The difference between these two cadres of health workers is the number of years spent in school, the level of training and practice. Whiles the Doctor is trained in accredited medical schools for a minimum of 6 years (formerly 8 years) plus a 2year house job at accredited health facilities, the Physician Assistants are currently being trained in universities across the country for a minimum of 4 years plus additional 1year internship at the regional and teaching hospitals with some currently holding Phd. and Masters. Both are currently licensed and regulated by the Medical and Dental Council of Ghana.

Contrary to the notion held by many in Ghana, Physician Assistants do not Assist Doctors in the management of patients, they practice medicine based on their levels of training and competence just as Doctors. However failure on the part of the Medical And Dental Council to take steps to improve curriculum for their training coupled with accreditation of mushroom schools some of which have no laboratories and teaching hospitals. Some of the schools continue to use of part time lectures (some of which uses one or two weekends to complete a semesters syllabus), teaching of subjects without practical coupled with unregulated intake of students (with some schools admitting almost 100 students in a class) for the program. Other schools are currently running the program on weekend bases. These are happening whiles the regulator sits unconcern. These negatively impacted the training and practice of the physician Assistants.

The Medical And Dental Council has taken steps to remove important subjects like Pharmacology (which teaches the students on the use of medicines) and Pathology from the curriculum of schools currently training Physician Assistants. This is an attempt to widen the knowledge gap between the Doctors and the PAs to the Advantage of the Doctors.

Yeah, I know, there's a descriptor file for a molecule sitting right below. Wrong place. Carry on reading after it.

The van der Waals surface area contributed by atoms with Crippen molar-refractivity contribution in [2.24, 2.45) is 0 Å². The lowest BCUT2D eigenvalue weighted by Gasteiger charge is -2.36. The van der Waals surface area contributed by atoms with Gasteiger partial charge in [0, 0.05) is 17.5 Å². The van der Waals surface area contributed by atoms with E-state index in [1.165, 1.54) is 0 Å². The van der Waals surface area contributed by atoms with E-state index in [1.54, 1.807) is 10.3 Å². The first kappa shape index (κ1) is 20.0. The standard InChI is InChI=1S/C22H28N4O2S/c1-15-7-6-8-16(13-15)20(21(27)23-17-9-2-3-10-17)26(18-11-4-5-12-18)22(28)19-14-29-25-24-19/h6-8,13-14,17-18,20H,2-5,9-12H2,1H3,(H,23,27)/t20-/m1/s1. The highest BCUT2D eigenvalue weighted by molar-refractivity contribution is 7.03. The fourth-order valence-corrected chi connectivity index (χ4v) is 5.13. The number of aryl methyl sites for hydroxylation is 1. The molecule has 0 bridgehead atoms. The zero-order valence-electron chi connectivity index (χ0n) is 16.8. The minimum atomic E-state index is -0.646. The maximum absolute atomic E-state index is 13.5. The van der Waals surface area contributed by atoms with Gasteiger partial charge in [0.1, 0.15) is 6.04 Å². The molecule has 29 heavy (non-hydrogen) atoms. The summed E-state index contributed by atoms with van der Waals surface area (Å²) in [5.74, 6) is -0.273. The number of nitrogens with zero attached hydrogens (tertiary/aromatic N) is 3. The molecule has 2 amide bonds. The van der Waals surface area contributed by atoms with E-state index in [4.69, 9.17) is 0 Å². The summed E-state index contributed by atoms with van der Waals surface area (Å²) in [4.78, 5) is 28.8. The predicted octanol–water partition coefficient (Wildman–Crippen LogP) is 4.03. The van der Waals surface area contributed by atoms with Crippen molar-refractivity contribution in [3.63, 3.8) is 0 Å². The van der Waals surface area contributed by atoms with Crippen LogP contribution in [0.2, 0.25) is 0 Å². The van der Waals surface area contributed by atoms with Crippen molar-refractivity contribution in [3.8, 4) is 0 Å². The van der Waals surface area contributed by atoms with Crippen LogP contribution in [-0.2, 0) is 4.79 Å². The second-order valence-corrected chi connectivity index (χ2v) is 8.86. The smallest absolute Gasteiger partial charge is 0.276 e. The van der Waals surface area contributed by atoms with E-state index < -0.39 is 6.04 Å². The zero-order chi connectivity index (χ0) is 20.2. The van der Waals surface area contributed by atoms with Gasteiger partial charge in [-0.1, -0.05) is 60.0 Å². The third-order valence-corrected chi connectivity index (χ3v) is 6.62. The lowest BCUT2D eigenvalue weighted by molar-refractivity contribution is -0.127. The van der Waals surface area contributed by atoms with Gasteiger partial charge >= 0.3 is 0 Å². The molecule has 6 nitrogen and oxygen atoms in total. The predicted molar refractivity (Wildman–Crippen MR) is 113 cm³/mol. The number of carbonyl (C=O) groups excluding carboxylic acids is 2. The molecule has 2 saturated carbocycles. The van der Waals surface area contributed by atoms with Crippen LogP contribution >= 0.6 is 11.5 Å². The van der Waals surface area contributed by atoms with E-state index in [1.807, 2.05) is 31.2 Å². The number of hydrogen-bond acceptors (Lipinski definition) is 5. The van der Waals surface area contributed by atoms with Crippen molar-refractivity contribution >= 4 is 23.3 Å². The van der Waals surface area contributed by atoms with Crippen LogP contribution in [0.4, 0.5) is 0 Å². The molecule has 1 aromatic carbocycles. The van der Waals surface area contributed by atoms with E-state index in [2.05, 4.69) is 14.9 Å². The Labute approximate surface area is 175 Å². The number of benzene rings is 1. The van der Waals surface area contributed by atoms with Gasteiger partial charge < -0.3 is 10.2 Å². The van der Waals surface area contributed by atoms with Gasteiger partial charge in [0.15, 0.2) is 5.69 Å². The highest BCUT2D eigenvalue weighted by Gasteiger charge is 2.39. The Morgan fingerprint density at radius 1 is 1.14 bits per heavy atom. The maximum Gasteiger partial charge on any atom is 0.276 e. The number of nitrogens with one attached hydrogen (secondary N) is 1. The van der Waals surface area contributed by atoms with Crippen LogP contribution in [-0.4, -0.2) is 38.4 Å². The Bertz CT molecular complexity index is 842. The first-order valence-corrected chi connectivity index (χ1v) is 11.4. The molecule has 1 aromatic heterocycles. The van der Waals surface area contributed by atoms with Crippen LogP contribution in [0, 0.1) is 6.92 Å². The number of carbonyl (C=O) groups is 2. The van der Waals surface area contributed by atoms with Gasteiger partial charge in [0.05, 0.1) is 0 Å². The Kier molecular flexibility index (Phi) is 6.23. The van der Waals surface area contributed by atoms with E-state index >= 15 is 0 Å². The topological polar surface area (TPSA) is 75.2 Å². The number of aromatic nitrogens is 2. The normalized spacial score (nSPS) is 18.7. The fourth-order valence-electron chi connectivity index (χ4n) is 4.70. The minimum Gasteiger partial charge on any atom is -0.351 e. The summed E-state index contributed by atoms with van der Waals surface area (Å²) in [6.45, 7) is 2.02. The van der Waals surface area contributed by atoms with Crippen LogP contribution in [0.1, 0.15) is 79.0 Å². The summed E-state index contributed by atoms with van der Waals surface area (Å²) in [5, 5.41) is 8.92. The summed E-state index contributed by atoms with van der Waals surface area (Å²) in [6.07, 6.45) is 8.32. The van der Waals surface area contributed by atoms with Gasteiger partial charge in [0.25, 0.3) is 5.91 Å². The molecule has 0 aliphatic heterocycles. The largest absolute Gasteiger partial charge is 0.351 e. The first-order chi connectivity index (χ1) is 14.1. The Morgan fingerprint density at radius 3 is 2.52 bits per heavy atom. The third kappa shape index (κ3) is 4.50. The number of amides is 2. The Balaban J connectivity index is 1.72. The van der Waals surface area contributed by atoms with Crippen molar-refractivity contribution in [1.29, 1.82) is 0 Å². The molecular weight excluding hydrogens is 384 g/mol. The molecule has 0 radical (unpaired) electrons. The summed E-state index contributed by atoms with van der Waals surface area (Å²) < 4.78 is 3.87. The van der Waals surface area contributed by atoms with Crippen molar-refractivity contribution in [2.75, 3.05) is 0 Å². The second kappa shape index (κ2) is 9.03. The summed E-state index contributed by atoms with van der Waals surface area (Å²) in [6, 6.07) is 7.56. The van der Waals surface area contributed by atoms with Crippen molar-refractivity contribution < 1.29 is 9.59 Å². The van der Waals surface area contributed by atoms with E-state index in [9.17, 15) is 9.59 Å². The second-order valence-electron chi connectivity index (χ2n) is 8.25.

The council has refused over the years to mount specialist programs for Physician Assistants though other countries like USA do allow Physician Assistants to specialise in any field of medicine. It is rumoured that the Medical and Dental Council is currently controlled by the Ghana Medical Association having the board dominated by Doctors with only one Physician Assistant on the board. The council recently came out with a scope of practice document for Physician Assistants. The said document among other things is asking a Physician Assistant who spent 5 years in University training, to refer urinary tract infections in pregnancy to a midwife because they are not competent to manage such cases. This directive exposes the council further as it has failed the taxpayer once again.

Entry requirement into the Physician Assistant program in UCC, University of Allied health, Central University and many other universities Across the country is not much different from that for medical schools. So one may wonder how the Physician Assistants were trained that, the council thinks they can’t manage urinary tract infections and malaria in pregnant women.

Readers would wonder why the Medical And Dental Council takes so much interest in the training of doctors in and outside the country but seems to be unconcerned about the training of the Physician Assistants. Was the council set up to champion the interest of Ghana Medical Association or the taxpayer.

Physician Assistants in Kenya are called clinical officers, the Kenyan Government in attempt to reduce maternal mortality in that country decided to introduce the program just as the USA did after the second world war to meet the high demand for doctors. Clinical officers in Kenya are trained for 3 years to do caesarean sections, removal of womb and other forms of surgery aside management of other medical conditions. They work in COLLABORATION with Doctors (not as ASSISTANTS) in that country in order to provide healthcare to the taxpayer just as its done in the USA, Canada, Australia, and many other countries across the world why is the story in Ghana different.